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There’s no getting around the long road to building credit after bankruptcy. Once you have it on your credit file, it will be harder to get approved for different types of financing. But, you aren’t stuck with a lifetime of declined loan applications because you can always take meaningful steps towards rebuilding your credit. And over time, every step you take towards improving your credit score will bring you one step closer to being able to qualify for credit cards after bankruptcy, loans and even a mortgage.

Man standing outside of his car staring to see what is beyond the horizon

There’s no getting around the long road to building credit after bankruptcy. Once you have it on your credit file, it will be harder to get approved for different types of financing. But, you aren’t stuck with a lifetime of declined loan applications because you can always take meaningful steps towards rebuilding your credit. And over time, every step you take towards improving your credit score will bring you one step closer to being able to qualify for credit cards after bankruptcy, loans and even a mortgage.

Stop worrying about your post-bankruptcy credit and learn how to rebuild it and still secure a healthy financial future.

 

Steps To Take To Rebuild Credit

Bankruptcy can remain on your credit report for up to 7 or 10 years, depending on what type of bankruptcy was filed. Chapter 13 bankruptcy will stay on your file for 7 years, Chapter 7, for 10 years.

This is a long time to wait until you’ll have clear credit again. If you’re worried about getting a loan after bankruptcy or being able to take out a credit card, keep in mind, the older this negative information is, the less it will lower your credit score. The diminishing impact of adverse history combined with the increasing positive lift from your credit building activity will allow you to get approved for financing well before your 7 or 10 year waiting period is over.

Step one towards better credit is to request a copy of your report from each of the three credit reporting agencies—Experian®, TransUnion®, and Equifax®. Review it to make sure all of the accounts involved are labeled as discharged. You can order a free report once every 12 months from AnnualCreditReport.com. You won’t see your actual FICO score on these reports but you will be able to verify that everything was taken care of appropriately when you filed for bankruptcy.

Now that you are officially at credit ‘ground zero,’ there’s only one way to go and that’s up. Bankruptcy provides an opportunity for a clean start. From here on out, make developing and maintaining good financial habits a priority:

  • Have a written monthly plan that accounts for every dollar, and stick to your budget
  • Reduce unnecessary spending
  • Pay bills on time
  • Keep credit card utilization levels—the total outstanding balance on all your credit cards divided by the sum of each card’s limit—low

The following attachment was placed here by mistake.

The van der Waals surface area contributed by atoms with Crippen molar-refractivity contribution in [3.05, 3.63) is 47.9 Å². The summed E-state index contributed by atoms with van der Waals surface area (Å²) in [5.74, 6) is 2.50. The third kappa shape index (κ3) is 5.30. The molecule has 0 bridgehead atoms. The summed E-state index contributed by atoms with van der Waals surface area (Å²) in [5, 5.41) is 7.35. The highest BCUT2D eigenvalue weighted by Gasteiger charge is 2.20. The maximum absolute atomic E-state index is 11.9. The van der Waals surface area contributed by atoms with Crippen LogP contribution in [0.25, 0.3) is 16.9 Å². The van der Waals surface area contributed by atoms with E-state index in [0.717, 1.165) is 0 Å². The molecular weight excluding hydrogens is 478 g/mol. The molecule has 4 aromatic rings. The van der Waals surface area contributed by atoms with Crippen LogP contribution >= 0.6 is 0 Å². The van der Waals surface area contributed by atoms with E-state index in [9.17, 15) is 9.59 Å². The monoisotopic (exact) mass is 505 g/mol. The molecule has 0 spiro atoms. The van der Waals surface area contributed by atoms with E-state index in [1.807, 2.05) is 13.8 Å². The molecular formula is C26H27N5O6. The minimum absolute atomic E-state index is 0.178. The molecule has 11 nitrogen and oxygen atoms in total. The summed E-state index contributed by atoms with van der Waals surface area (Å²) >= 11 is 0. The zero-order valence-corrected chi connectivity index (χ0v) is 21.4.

If you’re having trouble getting started rebuilding, try applying for an unsecured credit card for challenged credit. They offer a lower risk way to open a new account and start rebuilding your credit. Only charge a balance you know you can pay in full each month.

 

Can You Apply For A Loan Following Bankruptcy?

Directly after declaring bankruptcy, you may want to avoid applying for an auto loan for example. It’s easier to qualify when you’ve boosted your credit somewhat with the steps listed above and by allowing time to reduce the negative effect of bankruptcy. Your lending options might be limited within the first year or two after going bankrupt.

Bankruptcy has the positive side effect of improving your debt-to-income ratio because the debts you used to be carrying are now discharged. This ratio is one of the most important factors that lending agencies use to calculate whether they should lend to a certain individual or not. Before applying, take the time to understand lending criteria you need to fulfill, such as having steady income and making on-time payments.

 

Can You Apply For A Mortgage After Bankruptcy?

What about getting a home loan after bankruptcy—is this possible? You can apply for a mortgage but not necessarily right away. For example, Fannie Mae may require a two year or longer wait period depending on the type of bankruptcy and extenuating circumstances.

During this time, you can take steps to build your credit. Don’t forget, the higher you increase your score within this time period, the better home loan you will qualify for. Also, save money each month to use as a down payment. Having a larger down payment will improve your chances of qualifying for a competitive home loan, even after having gone through bankruptcy.

Mortgage application tip: Federal Housing Administration (FHA) insured loans are generally the easiest types of mortgage loans to qualify for. They are available with smaller down payments potentially as low as 3.5% and have more flexible credit score requirements.

 

Writing Your Own Financial History

Don’t give up on your future because you had to file for bankruptcy. A Credit One Bank® Visa® credit card can help you start building your credit today and give you a second chance to create a bright financial future.

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This material is for informational purposes only and is not intended to replace the advice of a qualified tax advisor, attorney or financial advisor. Readers should consult with their own tax advisor, attorney or financial advisor with regard to their personal situations.


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